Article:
A nurse at Hartford Conn. -Crystal Ansong discusses how serious COVID-19 is and why businesses should not be open.
By Sherry Sah
Despite the increasing number of COVID-19 cases and fatalities, the Center for Disease Control and Prevention (CDC) has begun issuing new guidelines for personal care businesses to reopen while still containing the virus.
Health workers have agreed that businesses should be closed, and the state at home order needs to be implemented for a more extended period. Crystal Ansong, a nurse at Hartford Hospital Conn. is concerned for businesses to reopen.
“Since this virus is so new and there isn’t enough research on to exactly secured the virus, I believe that businesses should be closed,” said Ansong.
According to the CDC, over a million people in the United States have died from the virus, and the numbers are still increasing. Some of the symptoms for COVID are fevers, loss of smell and taste, diarrhea, dry cough, difficulty breathing or shortness of breath, Chest pain or pressure, body aches, loss of speech of movement, conjunctivitis, and even worse death. People who have the COVID might not also show symptoms but could be passing the contagious virus around without knowing.
“When businesses are reopening, they are increasing the risk of people who can contract the disease, especially if you have diabetes or Hypotension. It should be in your best interest to stay home,” states Ansong.
Personal workers, such as nail technicians, barbers, and hairstylists, need physical contact to make a living. Millions of people have applied to unemployment benefits but feel as though that money is not enough.
“I understand that people want to make money, but they have to understand that it is not safe during this time,” said Ansong.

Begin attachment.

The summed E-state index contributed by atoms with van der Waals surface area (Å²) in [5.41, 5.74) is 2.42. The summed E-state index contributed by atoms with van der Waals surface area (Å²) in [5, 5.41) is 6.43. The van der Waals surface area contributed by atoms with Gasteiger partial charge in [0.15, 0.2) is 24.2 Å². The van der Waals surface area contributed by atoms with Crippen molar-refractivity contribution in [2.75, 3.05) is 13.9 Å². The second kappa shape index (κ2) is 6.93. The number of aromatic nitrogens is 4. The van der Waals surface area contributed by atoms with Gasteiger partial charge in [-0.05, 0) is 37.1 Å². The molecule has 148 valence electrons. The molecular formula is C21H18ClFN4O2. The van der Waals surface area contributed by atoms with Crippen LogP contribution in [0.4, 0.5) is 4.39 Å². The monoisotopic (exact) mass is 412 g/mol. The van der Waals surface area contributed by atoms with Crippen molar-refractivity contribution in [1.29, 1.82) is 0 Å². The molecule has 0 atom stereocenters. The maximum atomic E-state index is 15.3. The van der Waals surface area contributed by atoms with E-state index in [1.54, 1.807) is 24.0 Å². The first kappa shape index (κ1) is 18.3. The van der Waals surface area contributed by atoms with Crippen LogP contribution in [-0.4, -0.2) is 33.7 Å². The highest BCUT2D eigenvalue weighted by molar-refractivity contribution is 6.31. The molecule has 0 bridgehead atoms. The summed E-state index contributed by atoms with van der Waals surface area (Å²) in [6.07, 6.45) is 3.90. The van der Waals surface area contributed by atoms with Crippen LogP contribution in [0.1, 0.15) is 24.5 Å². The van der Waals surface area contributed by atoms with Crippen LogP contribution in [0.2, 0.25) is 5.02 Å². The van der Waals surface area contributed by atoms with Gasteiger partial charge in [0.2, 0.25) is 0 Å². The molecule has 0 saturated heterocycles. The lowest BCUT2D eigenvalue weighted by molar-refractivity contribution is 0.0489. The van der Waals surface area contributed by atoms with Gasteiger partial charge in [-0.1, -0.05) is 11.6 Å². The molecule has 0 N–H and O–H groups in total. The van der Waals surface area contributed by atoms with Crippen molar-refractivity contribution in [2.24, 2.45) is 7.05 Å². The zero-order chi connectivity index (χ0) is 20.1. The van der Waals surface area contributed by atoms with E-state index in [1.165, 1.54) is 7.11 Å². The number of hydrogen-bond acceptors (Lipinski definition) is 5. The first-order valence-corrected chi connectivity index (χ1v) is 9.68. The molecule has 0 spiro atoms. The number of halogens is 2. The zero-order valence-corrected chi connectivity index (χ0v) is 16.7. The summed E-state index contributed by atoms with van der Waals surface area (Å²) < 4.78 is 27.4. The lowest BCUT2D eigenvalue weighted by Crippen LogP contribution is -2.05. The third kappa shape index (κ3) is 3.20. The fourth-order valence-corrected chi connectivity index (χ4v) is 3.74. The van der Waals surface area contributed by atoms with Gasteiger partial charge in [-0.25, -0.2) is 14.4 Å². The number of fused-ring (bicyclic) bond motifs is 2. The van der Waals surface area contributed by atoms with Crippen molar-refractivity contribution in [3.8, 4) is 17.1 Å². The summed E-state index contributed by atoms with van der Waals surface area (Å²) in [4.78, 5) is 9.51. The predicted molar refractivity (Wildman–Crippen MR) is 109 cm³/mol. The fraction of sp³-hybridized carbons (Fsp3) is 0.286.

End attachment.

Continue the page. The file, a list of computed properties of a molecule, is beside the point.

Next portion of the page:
Businesses in Connecticut reopened on June 1, 2020, with new guidelines that they all have to follow. Even though companies across the world are opening, they are potentially putting their employees at risk and their families.
“Following new guidelines can protect you from the virus, but we still do not fully know what can cause it,” said Ansong.
For some business owners in the personal care industry, COVID-19 caught them by surprise. Business owners are trying to make an income, despite COVID- 19 conditions and putting their families at risk. Keeman Brown, who owns a barbershop in Hartford, Conn. called C Unisex Barbershop, didn’t think he would be closing his shop for three months in March. That day, as he finished cutting hair for his last client, he swept the floors, sprayed Windex on a white cloth and started wiping the windows of his shop. When he completed his task, he turned off the lights and turned the “WE ARE ClOSED” sign before exiting the barbershop. And he didn’t return until June 1, 2020.
“I would have never pictured this in a million years that my shop will ever be closed for three months,” said Brown.
For C Unisex Barbershop to reopen, the barbershop is mandated to follow all new guidelines and protocols. Employees are confused and do not even know whether it is a good idea to go back to work.
“When reopening my business, I did not want to go back to work. I thought to myself, is going back to work even a safe idea? I already have a mother with underlying issues, and I did not want to give her anything,” said Brown.